temporary hookup, patch - a connection intended to be used for a limited time
coupling, yoke - a connection (like a clamp or vise) between two things so they move together
Adj.1.connective - connecting or tending to connect; "connective remarks between chapters"; "connective tissue in animals"; "conjunctive tissue in plants"
conjunctive - serving or tending to connect

connective

adjective
Of, relating to, or tending to produce combination:
Translations

connective

[kəˈnektɪv]
A. ADJconjuntivo
B. Nconjunción f
C. CPD connective tissue Ntejido m conjuntivo

connective

n (Gram) → Bindewort nt
adjverbindend

connective

[kəˈnɛktɪv] adjconnettivo/a
References in classic literature ?
He was the first Englishman to exemplify with supreme skill all the technical devices of exposition and argument--a very careful ordering of ideas according to a plan made clear, but not too conspicuous, to the hearer or reader; the use of summaries, topic sentences, connectives; and all the others.
The purpose of this study is to investigate the relationship between connectives in Turkish texts and readers' reading comprehension.
Connectives such as "because," "but" and "after" are means of making connections and help skilled readers in their reading process by emphasizing the relationship between events (Sanders and Noordman 2000).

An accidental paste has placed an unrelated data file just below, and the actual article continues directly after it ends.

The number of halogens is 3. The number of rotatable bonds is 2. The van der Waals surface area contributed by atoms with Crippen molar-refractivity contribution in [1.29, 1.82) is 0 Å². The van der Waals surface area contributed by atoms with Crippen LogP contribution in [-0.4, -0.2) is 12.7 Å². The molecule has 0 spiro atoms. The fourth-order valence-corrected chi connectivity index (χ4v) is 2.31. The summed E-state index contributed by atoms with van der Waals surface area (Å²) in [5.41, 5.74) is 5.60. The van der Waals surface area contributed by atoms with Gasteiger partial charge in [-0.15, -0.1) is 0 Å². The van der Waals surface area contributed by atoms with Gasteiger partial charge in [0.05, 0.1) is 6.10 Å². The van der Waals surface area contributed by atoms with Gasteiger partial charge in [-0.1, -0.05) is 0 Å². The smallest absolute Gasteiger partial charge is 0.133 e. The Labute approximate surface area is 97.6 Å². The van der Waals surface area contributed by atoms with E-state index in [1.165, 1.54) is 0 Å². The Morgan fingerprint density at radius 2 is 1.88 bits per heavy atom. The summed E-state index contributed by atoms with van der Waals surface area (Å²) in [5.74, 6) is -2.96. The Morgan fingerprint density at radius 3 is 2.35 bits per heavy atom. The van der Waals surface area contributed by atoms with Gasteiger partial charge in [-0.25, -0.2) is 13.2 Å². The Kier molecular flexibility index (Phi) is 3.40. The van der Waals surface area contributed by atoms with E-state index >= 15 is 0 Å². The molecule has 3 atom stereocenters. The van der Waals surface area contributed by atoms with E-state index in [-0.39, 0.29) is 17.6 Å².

Dorsal connectives strongly developed, slender, varying in different species.
tiliae by the aedeagal shaft being much stouter than in the latter, dorsal connectives not projecting beyond caudal margin of pygofer and directed ventrally (directed dorsally in P.
Llyod Humberstone's The Connectives is a gigantic book about propositional logic.
Conventional ways of teaching connectives emphasize joining pairs of sentences with these "linking words" and testing the students' mastery with gap-filling exercises in which connectives are to be supplied.
Ursula Lenker and Anneli Meurman-Solin 2007: Connectives in the History of English.
Yet, little attention has been paid to the processing of causality, connectives and realization of inferences in the comprehension of spontaneous spoken discourse.
(C) A single statement is one that either signifies one thing or is single in virtue of a connective. That is multiple (plures) that [signifies] more than one thing, and not just one thing, or if there are no connectives (inconiunctae).
Holmes's implied author is signaled by such markers as lexical or metrical connectives, a sporadic use of the first person, a thematic shift, or the bare mention of the writer or of some historical event.
I will further demonstrate that Hanson's criticism of the formal-structural criterion for logical constants could be directed at almost any systematic criterion for logical constants, including the truth-functional criterion for logical connectives (a paradigm of a successful criterion of logicality), and I will argue that for the same reason that Hanson's criticism does not undermine (or even weaken) the latter, it does not undermine (or weaken) the former.

Full browser ?